Who of us hasn't read analytical pieces or social media posts about how COVID-19 stay-at-home orders and travel restrictions imposed worldwide has caused planet Earth to breathe again and for pollution to just easy away? While this could be partly true, this is not the only reason that should encourage us to exert more effort into climate action.
The plunge in emissions from factories and other businesses during the pandemic isn't long enough to significantly reduce emissions. The emission drop would have to be sustained for much longer, and be much more severe.https://t.co/pr9Pkn7bUE— Steve Westly (@SteveWestly) June 5, 2020
During the first two months of the coronavirus outbreak, scientists reported historical drops in carbon dioxide emissions. Paris reported a 72% drop during the month of March compared to 50% in New York. Yet, this only slightly slows down climate change.
CO2 concentrations in our atmosphere are still quite high around the world, especially as life is getting back to some kind of pre-pandemic normal. This can only mean that a long-term decline in carbonic acid gas requires a lot more effort, and the timing couldn't be more perfect.
The energy sector is responsible for 75% of global greenhouse gas emissions, which has pushed most climate change-focused scientists to study alternative methods that can curb the use of fossil fuel sources.
The world has for years been resisting the switch to renewable energy because of how costly it can be, but today's reality says that solar and wind energy sources can be more cost-efficient, not to mention how sustainable this would be.
Surprisingly, photovoltaics is now the cheapest source of energy, making solar energy more affordable than coal, the historically cheapest fossil fuel.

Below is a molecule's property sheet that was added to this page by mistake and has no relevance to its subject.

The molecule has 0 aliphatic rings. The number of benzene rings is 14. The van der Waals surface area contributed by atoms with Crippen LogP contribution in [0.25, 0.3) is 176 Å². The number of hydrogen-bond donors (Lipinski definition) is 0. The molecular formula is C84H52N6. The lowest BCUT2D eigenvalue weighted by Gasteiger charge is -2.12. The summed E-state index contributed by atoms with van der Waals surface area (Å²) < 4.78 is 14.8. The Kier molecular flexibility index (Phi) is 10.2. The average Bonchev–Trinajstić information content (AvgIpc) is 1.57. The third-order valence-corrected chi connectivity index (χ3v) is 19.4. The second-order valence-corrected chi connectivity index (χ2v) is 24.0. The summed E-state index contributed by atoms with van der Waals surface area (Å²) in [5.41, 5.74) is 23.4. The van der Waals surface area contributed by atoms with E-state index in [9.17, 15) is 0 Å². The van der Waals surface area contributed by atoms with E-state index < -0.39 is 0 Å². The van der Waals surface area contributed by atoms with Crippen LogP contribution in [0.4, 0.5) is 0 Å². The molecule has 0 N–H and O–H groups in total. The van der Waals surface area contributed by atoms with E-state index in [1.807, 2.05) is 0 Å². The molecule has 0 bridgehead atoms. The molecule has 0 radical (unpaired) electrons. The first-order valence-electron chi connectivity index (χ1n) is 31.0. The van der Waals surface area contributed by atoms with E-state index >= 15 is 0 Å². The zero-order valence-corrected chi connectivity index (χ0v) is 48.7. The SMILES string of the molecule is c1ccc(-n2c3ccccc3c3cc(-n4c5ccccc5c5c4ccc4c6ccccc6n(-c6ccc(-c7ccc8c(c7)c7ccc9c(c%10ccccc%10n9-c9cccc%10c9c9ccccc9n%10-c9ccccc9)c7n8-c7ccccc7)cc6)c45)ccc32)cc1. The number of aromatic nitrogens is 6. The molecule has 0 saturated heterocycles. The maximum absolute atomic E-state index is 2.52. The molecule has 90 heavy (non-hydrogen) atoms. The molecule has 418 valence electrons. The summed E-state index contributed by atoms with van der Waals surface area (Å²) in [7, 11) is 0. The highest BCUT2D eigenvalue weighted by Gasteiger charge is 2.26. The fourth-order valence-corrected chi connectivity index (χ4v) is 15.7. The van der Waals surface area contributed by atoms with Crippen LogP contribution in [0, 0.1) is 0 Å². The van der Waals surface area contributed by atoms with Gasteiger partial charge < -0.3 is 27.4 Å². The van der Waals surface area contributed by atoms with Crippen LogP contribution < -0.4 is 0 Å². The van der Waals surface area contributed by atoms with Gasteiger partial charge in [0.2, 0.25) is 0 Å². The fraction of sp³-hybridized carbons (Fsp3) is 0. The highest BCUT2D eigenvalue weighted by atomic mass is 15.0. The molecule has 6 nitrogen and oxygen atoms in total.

International Renewable Energy Agency's recent report stressed that the cost of setting solar and wind energy systems is now 82% cheaper than it was only 10 years ago.
Since 2010, the cost of #energy has dropped by 82% for #photovoltaic solar, by 47% for concentrated #solar energy (#CSP), by 39% for onshore wind and by 29% for wind #offshore.https://t.co/YFhh6Fq4u2 via @pvmagazineusa #renewableenergy #renewables— VDE-Institut (@VDEinstitut) June 9, 2020
According to figures reported by DW, the cost of generating 1 kWh of electricity by solar energy ranges between 2-6 Euro cents compared to 4- 9 Euro cents generated by fossil fuels.
The report also notes that the sunnier and bigger countries are, the cheaper the cost of solar energy can be, citing the Middle East as the strongest candidate for a successful transition to sustainable, green energy in the world.
The drop in solar energy costs can be attributed to photovoltaics' manufacturers' continuous attempts to reduce production costs using new technologies, consequently making it more efficient and affordable so it attracts policymakers' interest, even those whose priorities don't include climate change and are only concerned with more economic options.
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